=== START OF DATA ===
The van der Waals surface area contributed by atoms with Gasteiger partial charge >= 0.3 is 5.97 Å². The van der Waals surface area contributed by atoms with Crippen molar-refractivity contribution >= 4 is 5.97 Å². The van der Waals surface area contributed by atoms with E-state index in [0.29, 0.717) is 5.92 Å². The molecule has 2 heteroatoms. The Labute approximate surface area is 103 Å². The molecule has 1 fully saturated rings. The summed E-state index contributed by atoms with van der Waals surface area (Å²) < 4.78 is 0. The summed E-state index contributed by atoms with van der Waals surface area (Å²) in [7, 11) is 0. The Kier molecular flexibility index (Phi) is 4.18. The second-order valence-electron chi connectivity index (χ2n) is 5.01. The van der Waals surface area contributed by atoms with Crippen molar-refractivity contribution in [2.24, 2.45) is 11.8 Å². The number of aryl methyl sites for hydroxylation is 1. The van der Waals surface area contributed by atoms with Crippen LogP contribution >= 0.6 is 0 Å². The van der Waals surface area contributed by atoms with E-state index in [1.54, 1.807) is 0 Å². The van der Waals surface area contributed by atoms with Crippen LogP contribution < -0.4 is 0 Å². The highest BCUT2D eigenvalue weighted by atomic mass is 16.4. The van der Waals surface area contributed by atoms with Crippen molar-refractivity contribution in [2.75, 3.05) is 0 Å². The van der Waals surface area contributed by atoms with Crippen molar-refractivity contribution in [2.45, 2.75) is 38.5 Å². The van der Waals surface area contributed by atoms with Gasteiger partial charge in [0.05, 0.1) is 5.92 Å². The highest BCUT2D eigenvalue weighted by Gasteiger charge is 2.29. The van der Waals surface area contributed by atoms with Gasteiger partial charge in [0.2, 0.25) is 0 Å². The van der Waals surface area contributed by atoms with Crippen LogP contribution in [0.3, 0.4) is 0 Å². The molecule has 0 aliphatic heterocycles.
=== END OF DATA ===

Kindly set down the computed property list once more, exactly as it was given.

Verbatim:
The van der Waals surface area contributed by atoms with Gasteiger partial charge >= 0.3 is 5.97 Å². The van der Waals surface area contributed by atoms with Crippen molar-refractivity contribution >= 4 is 5.97 Å². The van der Waals surface area contributed by atoms with E-state index in [0.29, 0.717) is 5.92 Å². The molecule has 2 heteroatoms. The Labute approximate surface area is 103 Å². The molecule has 1 fully saturated rings. The summed E-state index contributed by atoms with van der Waals surface area (Å²) < 4.78 is 0. The summed E-state index contributed by atoms with van der Waals surface area (Å²) in [7, 11) is 0. The Kier molecular flexibility index (Phi) is 4.18. The second-order valence-electron chi connectivity index (χ2n) is 5.01. The van der Waals surface area contributed by atoms with Crippen molar-refractivity contribution in [2.24, 2.45) is 11.8 Å². The number of aryl methyl sites for hydroxylation is 1. The van der Waals surface area contributed by atoms with Crippen LogP contribution >= 0.6 is 0 Å². The van der Waals surface area contributed by atoms with E-state index in [1.54, 1.807) is 0 Å². The van der Waals surface area contributed by atoms with Crippen LogP contribution < -0.4 is 0 Å². The highest BCUT2D eigenvalue weighted by atomic mass is 16.4. The van der Waals surface area contributed by atoms with Crippen molar-refractivity contribution in [2.75, 3.05) is 0 Å². The van der Waals surface area contributed by atoms with Crippen molar-refractivity contribution in [2.45, 2.75) is 38.5 Å². The van der Waals surface area contributed by atoms with Gasteiger partial charge in [0.05, 0.1) is 5.92 Å². The highest BCUT2D eigenvalue weighted by Gasteiger charge is 2.29. The van der Waals surface area contributed by atoms with Gasteiger partial charge in [0.2, 0.25) is 0 Å². The van der Waals surface area contributed by atoms with Crippen LogP contribution in [0.3, 0.4) is 0 Å². The molecule has 0 aliphatic heterocycles.